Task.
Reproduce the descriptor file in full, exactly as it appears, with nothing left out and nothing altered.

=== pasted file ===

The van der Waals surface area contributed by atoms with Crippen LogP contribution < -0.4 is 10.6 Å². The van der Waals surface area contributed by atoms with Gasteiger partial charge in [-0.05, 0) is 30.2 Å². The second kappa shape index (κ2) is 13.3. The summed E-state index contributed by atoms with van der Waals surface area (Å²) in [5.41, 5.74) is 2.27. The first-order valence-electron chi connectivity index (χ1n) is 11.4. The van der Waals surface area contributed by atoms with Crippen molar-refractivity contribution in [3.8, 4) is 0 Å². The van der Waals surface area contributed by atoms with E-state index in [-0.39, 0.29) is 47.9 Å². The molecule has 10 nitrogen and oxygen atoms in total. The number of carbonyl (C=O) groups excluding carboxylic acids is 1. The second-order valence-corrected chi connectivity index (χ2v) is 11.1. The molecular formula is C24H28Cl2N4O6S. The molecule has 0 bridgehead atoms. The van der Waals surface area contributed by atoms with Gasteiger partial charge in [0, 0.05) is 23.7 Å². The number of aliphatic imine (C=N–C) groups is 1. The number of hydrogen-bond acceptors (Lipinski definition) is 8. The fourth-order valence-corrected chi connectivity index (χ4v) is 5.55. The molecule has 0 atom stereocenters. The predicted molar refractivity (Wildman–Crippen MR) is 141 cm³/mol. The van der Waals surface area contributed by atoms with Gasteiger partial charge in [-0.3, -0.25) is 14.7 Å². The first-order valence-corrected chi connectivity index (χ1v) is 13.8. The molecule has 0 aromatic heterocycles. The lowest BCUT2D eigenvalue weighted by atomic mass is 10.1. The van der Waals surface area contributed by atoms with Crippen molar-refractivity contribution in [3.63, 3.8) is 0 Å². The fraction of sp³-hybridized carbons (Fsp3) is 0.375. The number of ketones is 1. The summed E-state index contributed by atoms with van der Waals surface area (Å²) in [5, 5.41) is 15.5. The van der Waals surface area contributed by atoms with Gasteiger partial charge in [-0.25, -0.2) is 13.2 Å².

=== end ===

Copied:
The van der Waals surface area contributed by atoms with Crippen LogP contribution < -0.4 is 10.6 Å². The van der Waals surface area contributed by atoms with Gasteiger partial charge in [-0.05, 0) is 30.2 Å². The second kappa shape index (κ2) is 13.3. The summed E-state index contributed by atoms with van der Waals surface area (Å²) in [5.41, 5.74) is 2.27. The first-order valence-electron chi connectivity index (χ1n) is 11.4. The van der Waals surface area contributed by atoms with Crippen molar-refractivity contribution in [3.8, 4) is 0 Å². The van der Waals surface area contributed by atoms with E-state index in [-0.39, 0.29) is 47.9 Å². The molecule has 10 nitrogen and oxygen atoms in total. The number of carbonyl (C=O) groups excluding carboxylic acids is 1. The second-order valence-corrected chi connectivity index (χ2v) is 11.1. The molecular formula is C24H28Cl2N4O6S. The molecule has 0 bridgehead atoms. The van der Waals surface area contributed by atoms with Gasteiger partial charge in [0, 0.05) is 23.7 Å². The number of aliphatic imine (C=N–C) groups is 1. The number of hydrogen-bond acceptors (Lipinski definition) is 8. The fourth-order valence-corrected chi connectivity index (χ4v) is 5.55. The molecule has 0 atom stereocenters. The predicted molar refractivity (Wildman–Crippen MR) is 141 cm³/mol. The van der Waals surface area contributed by atoms with Gasteiger partial charge in [-0.3, -0.25) is 14.7 Å². The first-order valence-corrected chi connectivity index (χ1v) is 13.8. The molecule has 0 aromatic heterocycles. The lowest BCUT2D eigenvalue weighted by atomic mass is 10.1. The van der Waals surface area contributed by atoms with Crippen molar-refractivity contribution in [3.63, 3.8) is 0 Å². The fraction of sp³-hybridized carbons (Fsp3) is 0.375. The number of ketones is 1. The summed E-state index contributed by atoms with van der Waals surface area (Å²) in [5, 5.41) is 15.5. The van der Waals surface area contributed by atoms with Gasteiger partial charge in [-0.25, -0.2) is 13.2 Å².